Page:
• A UV lamp – complete set, £75.
  • *Food – from £8.50 per 1lb bag of organic pellets.
  • Travel cage – from £60.
  • First vet check-up – anywhere from £30, not including potential treatment.
  • Treats – from £5.

Total initial cost of purchasing a large parrot: In the ballpark of £3,364.50

Ongoing costs:

1. *Toys: You should ideally set aside a budget of £100+ for a month’s round of new toys. Learning to make your own – such as with help from the Parrot’s Workshop on Facebook – can really save you here.

2. Food:

  • Organic pellets – £8.50 for the 1lb bag of coarse texture pellets, such as Harrison’s or TOPS. Lasts just under month.
  • Fruits and veg – from £20-25 per month.
  • Tidymix – £7.50 for a big bag (plus p&p).
  • Treats – anywhere from £5 a month.

3. Extras: The fun stuff! Factor in £35 a month, minimum, just for the interesting, cool, and utterly useful things you’ll need along the way.

4. Cage liner: £3 per month. Trust me, you’ll go through a lot of them.

Total upkeep of a large parrot: £180 per month.

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Though that looks really expensive, there are lots of ways to cut down on the costs of parrot ownership, which include adoption, homemade toys and perches, watching for sales, picking up the free newspaper, buying secondhand cages and sanitising them yourself with vinegar and sunlight.

On the list of ‘things you will acquire‘ there is a fair bit that I haven’t included (being somewhat option, but dead useful!), such as a play gym – which can range from £20 for a budgie-sized one off Amazon, to a full-blown £300+ java perch contraption – T-stand, foraging toys, extra (extra) dishes and perches, foot toys for big parrots, cosy huts, and extraneous things like extensions for your flight harness… Plus whatever I’ve forgotten.

And, of course, whilst that’s a haemorrhage on your wallet, it’s nothing like the time-sink that is an actual parrot!

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…But a he’s CUTE time-sink!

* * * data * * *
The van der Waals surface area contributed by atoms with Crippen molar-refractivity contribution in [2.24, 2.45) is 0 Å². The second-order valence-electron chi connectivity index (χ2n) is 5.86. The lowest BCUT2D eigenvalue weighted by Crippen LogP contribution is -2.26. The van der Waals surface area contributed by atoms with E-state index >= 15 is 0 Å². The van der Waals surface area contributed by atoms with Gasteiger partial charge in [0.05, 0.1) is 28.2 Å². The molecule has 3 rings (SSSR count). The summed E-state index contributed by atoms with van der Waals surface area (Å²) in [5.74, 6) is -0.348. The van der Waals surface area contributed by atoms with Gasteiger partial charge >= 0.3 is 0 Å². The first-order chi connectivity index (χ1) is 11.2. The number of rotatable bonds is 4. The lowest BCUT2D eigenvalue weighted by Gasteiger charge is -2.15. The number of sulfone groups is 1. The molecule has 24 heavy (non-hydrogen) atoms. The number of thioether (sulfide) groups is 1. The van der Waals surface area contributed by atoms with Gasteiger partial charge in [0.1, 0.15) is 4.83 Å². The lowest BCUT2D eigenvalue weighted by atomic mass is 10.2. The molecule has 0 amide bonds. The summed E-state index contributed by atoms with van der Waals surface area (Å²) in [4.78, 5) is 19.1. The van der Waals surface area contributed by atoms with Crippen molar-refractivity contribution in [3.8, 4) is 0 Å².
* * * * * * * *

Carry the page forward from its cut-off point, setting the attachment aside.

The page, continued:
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11 thoughts on “Cost-Breakdown of Owning or Buying a Parrot.

  1. Really !!! how come ?
    By the way is there any Osprey conservation project in Britain, if u happen to know about anything let me know ASAP, very urgent.

  2. Yes, time and money consuming… Just like kids 😉

    We are lucky that hubby brings scrap paper from work for the lining. Also, we eat losts of veggies, so birdies get what we eat. Also, when I juice, I save the pulp, freeze it, and then give to birdies. They love it!

    I use lots of frozen fruit and veggie, especially raspberries – much cheaper than fresh, and equally healthy.

    We make our own toys, which keeps the cost lower. Made our own playstands.

    So our main expense are the seeds and pellets, however I’ve noticed that since I started giving them veggies and fruit regularly, they have been eating considerably less seeds and pellets.

    • I’ve got to start buying some frozen veggies! We have the tiniest freezer known to man, and it’s usually at least half full of our pellet and seed stashes… But I’ve just been reading that warm or even room temp veggies appeal more to birds (makes sense), so having the ‘excuse’ to heat up their produce sounds like a good idea.

      I believe in the do-it-yourself approach too. You should post a how-to of your play stand – or some pictures! My goal is to start making our own perches, as those are our current biggest expense. It’s a bit intimidating, though. I’m a do-it-yourself fail, haha.

      • We buy untreated birch dowels and cut them to size for perches.

        Our playstand is pretty sophisticated. We were actually planning to start selling the playstands, but we don’t have enough time to make them LOL. Maybe one day in the future… I will post a photo when I get a nice shot.

  3. I tell people all the time getting birds is really like having a child there are so many parts of your life that you may have to change they are costly and they need attention. My dogs still love me tomorrow if they eat 2 hours late…My Macaw…well lets just say I would be in the dog house.

  4. They are like children, aren’t they?! Fortunately, my lot are good natured about meal times… I manage to keep them pretty flexible with their routines. Well, most of the time. And sometimes I miss the ease of having a pet like a dog, but for the most part, I wouldn’t change a thing. 😀

  5. Pingback: A Guide to Basic Parrot and Finch Care. | Students and Birds